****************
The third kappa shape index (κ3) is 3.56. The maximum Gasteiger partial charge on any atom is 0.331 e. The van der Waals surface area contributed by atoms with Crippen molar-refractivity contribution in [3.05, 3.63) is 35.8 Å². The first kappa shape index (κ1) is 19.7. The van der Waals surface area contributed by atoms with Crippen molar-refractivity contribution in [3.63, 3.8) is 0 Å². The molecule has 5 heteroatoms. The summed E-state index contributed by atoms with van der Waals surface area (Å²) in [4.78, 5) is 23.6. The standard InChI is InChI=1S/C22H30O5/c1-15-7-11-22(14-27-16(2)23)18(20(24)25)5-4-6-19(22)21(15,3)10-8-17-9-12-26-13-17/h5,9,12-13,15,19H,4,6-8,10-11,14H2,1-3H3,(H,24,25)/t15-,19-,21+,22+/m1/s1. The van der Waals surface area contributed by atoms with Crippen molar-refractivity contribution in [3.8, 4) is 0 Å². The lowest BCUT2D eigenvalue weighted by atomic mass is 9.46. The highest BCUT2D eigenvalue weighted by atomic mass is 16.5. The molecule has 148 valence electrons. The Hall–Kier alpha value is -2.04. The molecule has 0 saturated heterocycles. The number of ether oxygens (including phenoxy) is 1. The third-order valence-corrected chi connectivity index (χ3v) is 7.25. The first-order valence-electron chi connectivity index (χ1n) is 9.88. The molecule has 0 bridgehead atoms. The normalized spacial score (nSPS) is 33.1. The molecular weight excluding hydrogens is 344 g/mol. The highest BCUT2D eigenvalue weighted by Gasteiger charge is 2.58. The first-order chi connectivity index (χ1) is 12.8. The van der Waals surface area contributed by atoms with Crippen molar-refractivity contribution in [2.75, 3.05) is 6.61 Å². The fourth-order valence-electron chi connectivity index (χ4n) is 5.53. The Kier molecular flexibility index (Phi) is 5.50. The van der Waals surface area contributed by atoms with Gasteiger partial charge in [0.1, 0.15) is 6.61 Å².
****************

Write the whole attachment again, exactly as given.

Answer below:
The third kappa shape index (κ3) is 3.56. The maximum Gasteiger partial charge on any atom is 0.331 e. The van der Waals surface area contributed by atoms with Crippen molar-refractivity contribution in [3.05, 3.63) is 35.8 Å². The first kappa shape index (κ1) is 19.7. The van der Waals surface area contributed by atoms with Crippen molar-refractivity contribution in [3.63, 3.8) is 0 Å². The molecule has 5 heteroatoms. The summed E-state index contributed by atoms with van der Waals surface area (Å²) in [4.78, 5) is 23.6. The standard InChI is InChI=1S/C22H30O5/c1-15-7-11-22(14-27-16(2)23)18(20(24)25)5-4-6-19(22)21(15,3)10-8-17-9-12-26-13-17/h5,9,12-13,15,19H,4,6-8,10-11,14H2,1-3H3,(H,24,25)/t15-,19-,21+,22+/m1/s1. The van der Waals surface area contributed by atoms with Crippen molar-refractivity contribution in [3.8, 4) is 0 Å². The lowest BCUT2D eigenvalue weighted by atomic mass is 9.46. The highest BCUT2D eigenvalue weighted by atomic mass is 16.5. The molecule has 148 valence electrons. The Hall–Kier alpha value is -2.04. The molecule has 0 saturated heterocycles. The number of ether oxygens (including phenoxy) is 1. The third-order valence-corrected chi connectivity index (χ3v) is 7.25. The first-order valence-electron chi connectivity index (χ1n) is 9.88. The molecule has 0 bridgehead atoms. The normalized spacial score (nSPS) is 33.1. The molecular weight excluding hydrogens is 344 g/mol. The highest BCUT2D eigenvalue weighted by Gasteiger charge is 2.58. The first-order chi connectivity index (χ1) is 12.8. The van der Waals surface area contributed by atoms with Crippen molar-refractivity contribution in [2.75, 3.05) is 6.61 Å². The fourth-order valence-electron chi connectivity index (χ4n) is 5.53. The Kier molecular flexibility index (Phi) is 5.50. The van der Waals surface area contributed by atoms with Gasteiger partial charge in [0.1, 0.15) is 6.61 Å².